Educator examines acceptance of ‘Patwa’ over the decades
Over the last 90 years or so, Jamaican ‘patwa’has gradually become a legitimate, even respectable language. That’s the essence of the thesis argued in the 2020 Philip Sherlock Lecture by educator and theatre practitioner Carolyn Allen last Wednesday.
Given at the Philip Sherlock Centre for the Creative Arts (PSCCA), UWI, Mona, it was conceived as a response to historian and poet Edward Kamau Brathwaite’s 1984 lecture ‘History of the Voice: the Development of Nation Language in anglophone Caribbean’.
Allen grew up as a speaker of standard English, with parents who received teachers’ college education during colonial times and insisted on standard English in the home, assuming that “Patois would come naturally”. But though the language (variously called Patois, dialect, Creole, nation language, and patwa) is most Jamaicans’ mother tongue, it didn’t come naturally to Allen.
As an adult, she had to deliberately teach herself the language. Even now, she confessed, she was not entirely comfortable with it, at least not enough to give an entire lecture in it – though she did occasionally use it during her presentation.
In the lecture, titled ‘Signposts on a Journey of the Voice: Exploring the Dynamics of Language in Jamaican Literature’, she referenced several Jamaican writers – poets, playwrights and novelists – and began by noting the serendipitous literary events occurring in the last year or so.
She said: “ … What an auspicious time it has turned out to be, with the centenary of Miss Lou just last year, and the petition to consider official status for Jamaican Creole; this year is the 80th anniversary of the birth of [Trevor] Rhone and birthday of Nana Erna Brodber; a new novel by Claude McKay is to be published and, of course, just two weeks ago Brathwaite stepped up to join the ancestors”.
Explaining the parameters she gave herself for the talk, she said: “Narrowing the field to Jamaica, I want to look again at Brathwaite’s comments on McKay and Miss Lou [Louise Bennett-Coverley] and extend the field to consider prose fiction and drama, to take a single pair in each genre and do a before-and-after check, just to see if and how the dynamics of language had changed 20 to 30 years later. Are there parallels for the kinds of differences Brathwaite observed from McKay to Miss Lou and later Mikey Smith [the poets], when we compare Erna Brodber to Claude McKay [the novelists], and Trevor Rhone to Una Marson [the playwrights].”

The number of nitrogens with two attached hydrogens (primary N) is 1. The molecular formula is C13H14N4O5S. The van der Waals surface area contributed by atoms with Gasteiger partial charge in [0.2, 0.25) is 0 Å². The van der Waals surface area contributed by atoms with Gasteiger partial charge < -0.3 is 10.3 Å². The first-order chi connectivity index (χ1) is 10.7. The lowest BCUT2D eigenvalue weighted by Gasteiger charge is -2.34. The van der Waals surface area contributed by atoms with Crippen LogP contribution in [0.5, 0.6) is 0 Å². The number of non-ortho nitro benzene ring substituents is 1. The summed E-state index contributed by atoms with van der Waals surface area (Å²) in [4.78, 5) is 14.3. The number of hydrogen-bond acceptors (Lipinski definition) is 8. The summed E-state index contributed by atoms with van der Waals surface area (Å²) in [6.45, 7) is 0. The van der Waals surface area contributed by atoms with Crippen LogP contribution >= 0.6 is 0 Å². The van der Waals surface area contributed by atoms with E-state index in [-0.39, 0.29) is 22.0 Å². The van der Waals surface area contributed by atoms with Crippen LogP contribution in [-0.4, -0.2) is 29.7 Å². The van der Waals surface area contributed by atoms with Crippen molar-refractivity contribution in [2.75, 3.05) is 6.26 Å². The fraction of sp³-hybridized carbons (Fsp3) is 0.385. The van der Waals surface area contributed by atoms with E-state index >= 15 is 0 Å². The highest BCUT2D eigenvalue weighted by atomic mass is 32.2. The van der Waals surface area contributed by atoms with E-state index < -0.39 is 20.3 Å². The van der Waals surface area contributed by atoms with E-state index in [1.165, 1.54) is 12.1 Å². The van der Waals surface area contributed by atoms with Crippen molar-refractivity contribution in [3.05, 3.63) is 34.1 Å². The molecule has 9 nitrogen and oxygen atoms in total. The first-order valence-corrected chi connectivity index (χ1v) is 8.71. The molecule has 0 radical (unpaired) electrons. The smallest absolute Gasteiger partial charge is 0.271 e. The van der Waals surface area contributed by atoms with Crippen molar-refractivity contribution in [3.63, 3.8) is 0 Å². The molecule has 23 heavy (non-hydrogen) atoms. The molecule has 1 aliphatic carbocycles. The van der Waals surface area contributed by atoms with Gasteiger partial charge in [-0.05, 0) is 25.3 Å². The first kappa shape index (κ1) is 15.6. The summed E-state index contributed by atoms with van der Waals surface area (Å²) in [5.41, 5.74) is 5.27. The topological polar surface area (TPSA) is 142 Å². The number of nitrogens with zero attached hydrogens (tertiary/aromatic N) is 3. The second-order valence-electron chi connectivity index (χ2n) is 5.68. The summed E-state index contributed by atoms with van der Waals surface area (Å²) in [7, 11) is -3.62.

Allen said that McKay, the forerunner of the selected writers, wrote mostly in standard English, though his mentor, Walter Jekyll, encouraged his writing of dialect poems and thought they would sell well. As late as in the Independence period, she quoted Brathwaite as pointing out, Bennett-Coverley “could not be accepted … as a poet”. Allen also noted that “even anti-colonial (and anti-Poetry League) nationalists like the editors of the early editions of Focus didn’t regard [Bennett-Coverley’s poetry] as a serious literary effort … .”
But then The Gleaner began publishing Bennett-Coverley, for the editor realised that “Patwa sells”. Still, Allen commented, for Patwa to earn regard “as a literary language would take more time and the efforts of both creatives and critics”.
Allen stressed the tremendous language variety in both the novels (McKay’s Banana Bottom and Brodber’s Myal) and the plays analysed (Marson’s Pocomania and Rhone’s Old Story Time ). In the first novel, one critic observes, “ … we are treated to anecdotes, songs and spells, statistics, dreams and lyrical fantasies, tongue-in-cheek pronouncements, puns, cosy practical wisdom, schoolbook stories and parables”.
Though when Marson was writing Pocomania, the use of the nation language was rare on stage, much has changed and, Allen said, “today with a very busy commercial theatre scene, the very opposite obtains”. She also noted Brathwaite’s statement about poetry: “ … since this history was first conceived and presented … there has been such a liberation of voice in Caribbean poetry, that nation language has become not the exception but almost the rule … .” She gave examples of “sound poets” Mikey Smith, Oku Onuora, Linton Kwesi Johnson as achieving “the status of pop stars, publishing their work through performance (like early Miss Lou)”.
As she wound down her lecture, Allen had this long exclamation, appropriately in Patwa: “ … all church song, opera and cantata a sing a Patwa now yu know? Yes man, all up to December gaan a Courtleigh Auditorium, Andrew Marshall cantata weh use di Bible inna Jamaikan. An couple years a back it was University Singers pon di very stage doing Franklin Halliburton 1865!”